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God's Ambassadors: A History of the Christian Clergy in America (Pulpit & Pew) Hardcover – September 25, 2007


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Product Details

  • Series: Pulpit & Pew
  • Hardcover: 368 pages
  • Publisher: Wm. B. Eerdmans Publishing Co.; First Edition edition (September 25, 2007)
  • Language: English
  • ISBN-10: 0802803814
  • ISBN-13: 978-0802803818
  • Product Dimensions: 9.1 x 6.3 x 1.2 inches
  • Shipping Weight: 1.5 pounds (View shipping rates and policies)
  • Average Customer Review: 4.8 out of 5 stars  See all reviews (4 customer reviews)
  • Amazon Best Sellers Rank: #1,143,265 in Books (See Top 100 in Books)

Editorial Reviews

From Publishers Weekly

While the roles of American clergy have changed over the past 400 years, this thorough account argues that the narrative of decline is unwarranted: in congregational leadership... the clergy have as much authority now as they did in the 17th century. According to Holifield, professor of American church history at Candler School of Theology, the gospel is both world denying and world affirming, which means that clergy stand in an irreducibly paradoxical relation to American culture. After summarizing the roots of Christian ministry from the first century through the Reformation, Holifield traces the shifts in authority from the American colonies through 2005. Using parallel chapters covering Protestant and Catholic issues, he weaves in portrayals of African-American clergy and the contested place of women in the ministry. Topics include the trend toward an educated clergy and their ongoing professionalization; the populist revival, which valued religious enthusiasm over theological accomplishment; increasing tensions between liberal and conservative Christianities; the social gospel; the changing role of the laity; and the impact of Vatican II. Holifield's section on clergy from 1970 to the present is tantalizingly brief but incisive. Full of detailed research, this balanced historical study is clear, well-organized and perceptive. (Oct.)
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4 of 4 people found the following review helpful By Speed Learn on November 13, 2007
Format: Hardcover
What do Tammy Faye Baker, Pat Robertson, and Jesse Jackson have in common? They are cultural icons that Professor Holifield's masterful study puts into an entertaining and historically useful context. Americans have been worried about the decline of Christianity and the loss of respect for clergy since the Pilgrims disembarked from the Mayflower. Dr. Holifield's lucid discussion allows us to see the sweep of American history, and his incisive consideration of the eternal paradox --how to be in the world but not of the world--that clergy face makes that history come to life. This book will be useful not only to readers interested in Christian clergy but also to any reader who wonders how it is possible to juggle American identity with religious commitments that transcend national boundaries. This is MUST READING as we head into Election Year 2008.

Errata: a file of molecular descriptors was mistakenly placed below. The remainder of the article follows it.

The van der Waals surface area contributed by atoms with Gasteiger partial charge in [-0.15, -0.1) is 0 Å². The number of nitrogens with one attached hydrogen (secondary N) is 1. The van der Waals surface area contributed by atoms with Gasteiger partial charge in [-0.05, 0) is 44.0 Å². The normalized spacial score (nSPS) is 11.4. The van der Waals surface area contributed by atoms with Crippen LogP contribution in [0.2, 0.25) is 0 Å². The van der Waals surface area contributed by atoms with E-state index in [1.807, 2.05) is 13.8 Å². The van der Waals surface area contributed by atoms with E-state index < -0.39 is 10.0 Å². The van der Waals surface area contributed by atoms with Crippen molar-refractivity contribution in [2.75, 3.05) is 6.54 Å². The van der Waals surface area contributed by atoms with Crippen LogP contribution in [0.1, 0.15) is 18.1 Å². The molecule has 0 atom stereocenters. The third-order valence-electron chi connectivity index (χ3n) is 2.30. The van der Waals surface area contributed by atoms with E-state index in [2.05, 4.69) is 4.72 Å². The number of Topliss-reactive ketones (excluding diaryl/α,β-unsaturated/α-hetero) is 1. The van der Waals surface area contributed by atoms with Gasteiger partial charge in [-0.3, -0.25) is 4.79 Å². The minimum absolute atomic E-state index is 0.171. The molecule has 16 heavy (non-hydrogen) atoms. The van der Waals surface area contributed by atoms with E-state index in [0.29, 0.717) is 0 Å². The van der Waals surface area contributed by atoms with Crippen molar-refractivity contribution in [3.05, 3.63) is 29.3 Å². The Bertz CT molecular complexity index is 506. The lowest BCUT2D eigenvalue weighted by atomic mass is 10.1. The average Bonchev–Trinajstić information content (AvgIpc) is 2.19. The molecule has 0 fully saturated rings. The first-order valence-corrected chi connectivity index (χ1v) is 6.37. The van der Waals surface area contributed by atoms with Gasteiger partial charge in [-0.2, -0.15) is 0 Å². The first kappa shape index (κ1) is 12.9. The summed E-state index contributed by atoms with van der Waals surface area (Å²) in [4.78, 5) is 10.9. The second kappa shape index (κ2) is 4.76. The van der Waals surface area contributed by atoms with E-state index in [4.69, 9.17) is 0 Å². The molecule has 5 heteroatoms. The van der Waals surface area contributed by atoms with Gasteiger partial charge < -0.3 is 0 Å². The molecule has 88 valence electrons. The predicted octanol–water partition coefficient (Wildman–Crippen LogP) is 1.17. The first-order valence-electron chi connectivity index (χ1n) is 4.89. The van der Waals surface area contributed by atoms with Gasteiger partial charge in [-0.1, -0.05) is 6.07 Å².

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3 of 3 people found the following review helpful By Ryan on November 19, 2007
Format: Hardcover
Most of us are aware that ministers, priests, and rabbis play an important role in contemporary American political and cultural life. But few of us understand how that role has changed over time. This study, by one of the most prominent scholars of American theology and church history, elucidates these changes with remarkable clarity and insight. I highly recommend the book to all who wish to understand the history of clerical authority and influence in this country.
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1 of 1 people found the following review helpful By Dr. Marc Axelrod VINE VOICE on October 24, 2012
Format: Kindle Edition Verified Purchase
This is a general overview of clergy roles and practices in American life. It discusses clergy attitudes toward their jobs, their diverse responsibilities, and their perception by others in America through the centuries.

The book begins at the time of the Pilgrims and concludes in the year 2005. I wish more attention would have been given to the towering figures in clergy history, as well as more attention to the preaching styles of prominent clergy, but this is a minor quibble. It can be read in conjunction with books on the history of preaching, like David Larsen's outstanding  tome.
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Format: Hardcover Verified Purchase
Hollifield's magisterial knowledge of the terrain provides the reader with far more than just a history of Christian clergy in America. This book is in effect a history of America's religious history written from the vantage of the ecclesiastical leaders who shaped and/or misshaped it. Hollifield gets inside their stained glass world to provide not only an intellectual tour of the theological/cultural shifts of the American religious experience but more particularly what congregational leadership felt like to the "called" in each successive period. And, aside from the wealth of historical detail within each chapter, Hollifield's introductory analysis of the dilemma of American clergy is a gem of clarity and insight. jdd
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